California will extend ڈالر 600 incentive payments, starting in February, to taxpayers who make ڈالر 75,000 a year, whether they are U.S. citizens or not. An additional 500 will also be available for families with mixed status. The state is already developing another plan: a permanent food aid program for low-income undeclared citizens. By 2023, CalFresh will be open to everyone.
The state will also provide grants to immigrant businessmen and cash assistance to the elderly or disabled immigrants exempt from federal assistance.
As California continues to lead the nation in involving immigrants, Capitol & Man spoke to Cynthia Boiza, an immigrant rights lawyer, to understand how we got here and what will happen next. Boiza directed California Immigrant Policy Center, A progressive statewide coalition of organizations that develops and promotes policies to help immigrants integrate and access health care and public benefits.
Note: The length and clarity of this interview have been modified.
Important and important: Why does California involve undocumented immigrants in expanding social services?
Cynthia Boiza: Historically, many immigrants, especially undocumented immigrants, have been excluded from most social safety net programs. even Anti-immigrant proposal 187 Defeated in 1997, we still had a long way to go to ensure that immigrants were not barred from programs that could help them prosper and prosper in our state.
Overall, the strategy is to build a safety net that also benefits the people in our state who are contributing to our economy.
Really, this is an equity issue. Home to California 2.3 million undocumented immigrants. They make up 6% of our state’s population and one in 10 of our workers. So they contribute significantly to the workforce and create it 63 billion in government revenue.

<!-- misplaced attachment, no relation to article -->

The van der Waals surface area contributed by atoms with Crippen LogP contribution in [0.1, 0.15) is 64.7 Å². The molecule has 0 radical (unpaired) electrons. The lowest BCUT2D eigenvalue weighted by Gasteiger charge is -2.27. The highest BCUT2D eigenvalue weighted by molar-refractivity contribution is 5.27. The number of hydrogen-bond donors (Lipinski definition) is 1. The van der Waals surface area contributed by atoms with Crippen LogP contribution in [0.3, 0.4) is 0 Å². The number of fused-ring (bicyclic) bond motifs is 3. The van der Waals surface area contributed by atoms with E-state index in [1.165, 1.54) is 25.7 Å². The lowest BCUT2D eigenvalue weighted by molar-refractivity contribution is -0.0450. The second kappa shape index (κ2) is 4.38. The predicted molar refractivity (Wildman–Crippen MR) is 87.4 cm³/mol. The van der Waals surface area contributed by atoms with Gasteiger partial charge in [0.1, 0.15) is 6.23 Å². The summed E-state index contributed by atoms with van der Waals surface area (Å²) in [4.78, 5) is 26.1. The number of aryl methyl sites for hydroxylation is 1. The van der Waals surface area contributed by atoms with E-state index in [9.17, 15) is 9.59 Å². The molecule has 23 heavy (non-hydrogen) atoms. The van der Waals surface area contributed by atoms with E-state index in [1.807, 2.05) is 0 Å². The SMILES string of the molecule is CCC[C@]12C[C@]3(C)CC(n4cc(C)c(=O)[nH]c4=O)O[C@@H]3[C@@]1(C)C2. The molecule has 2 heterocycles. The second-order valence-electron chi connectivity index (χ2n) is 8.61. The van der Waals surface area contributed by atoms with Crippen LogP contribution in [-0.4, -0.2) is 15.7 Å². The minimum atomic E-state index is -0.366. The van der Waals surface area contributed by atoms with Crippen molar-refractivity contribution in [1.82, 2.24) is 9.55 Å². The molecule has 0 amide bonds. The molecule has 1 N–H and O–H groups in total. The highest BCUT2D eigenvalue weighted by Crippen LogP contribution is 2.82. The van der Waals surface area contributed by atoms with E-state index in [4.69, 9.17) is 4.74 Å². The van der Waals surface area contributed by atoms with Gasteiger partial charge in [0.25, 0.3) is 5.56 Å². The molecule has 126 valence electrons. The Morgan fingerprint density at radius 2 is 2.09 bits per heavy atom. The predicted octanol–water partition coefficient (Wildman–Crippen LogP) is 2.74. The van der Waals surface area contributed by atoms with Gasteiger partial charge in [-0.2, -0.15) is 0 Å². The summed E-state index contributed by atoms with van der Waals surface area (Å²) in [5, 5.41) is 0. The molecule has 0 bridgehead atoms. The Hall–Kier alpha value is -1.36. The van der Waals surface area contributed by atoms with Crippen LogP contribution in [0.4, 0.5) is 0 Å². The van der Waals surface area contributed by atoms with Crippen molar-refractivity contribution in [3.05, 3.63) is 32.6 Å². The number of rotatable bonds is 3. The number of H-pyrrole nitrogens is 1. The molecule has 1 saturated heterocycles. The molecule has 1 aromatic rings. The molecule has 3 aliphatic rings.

“California has 2.3 million uncertified immigrants. They make a significant contribution to the workforce and generate approximately billion 1 billion in government revenue.
For years, millions of immigrants in California have not had access to federal aid or state benefits.
We need to break away from the racist policies of the past. And that means understanding that it’s not just about immigrants. It’s all about us. When we can all access these opportunities and benefits. Not just immigrants, not just black immigrants, but all of us – that’s a really big idea. And it’s going to work because right now the system is set against a very small man. The people at the bottom of our society and our economy are still very much stuck there.
Cm: How will the latest safety net spread in California affect the state’s epidemic recovery?
BUIZA: A comprehensive health insurance gives a better sense of public health, ethics and economics, especially when we have it The virus is still killing our communities.
We appreciate what the state thinks about this, that you get the kind of economic and health assistance that this large number of workers, working on the front lines, need. Can’t exclude
This is an important lifeline, especially for members of the community who often do not save. Many people are always paid from personal bankruptcy, such relief is very important for them.
The new expansion will improve health and economic outcomes for the population Historically there was no access to health care. Many of them have not seen a doctor in years. So there are real human consequences.
We learned a lot from President Donald Trump’s epidemic and four years. We have learned that without building a strong, strong, sustainable infrastructure to protect migrants, they become so vulnerable.
The pain and suffering that immigrant communities have suffered under the Trump administration and epidemics – we don’t want that to happen again.
Cm: What can the federal government do to support states extending immigrant rights?
BUIZA: Indeed, the great hope, one way or another, is that Democrats will be able to find a way to deliver on the Biden administration’s promises and implement immigration reform.
While we look forward to it, it doesn’t bother the federal government to support the expansion opportunities that California is offering to so many uncertified immigrants.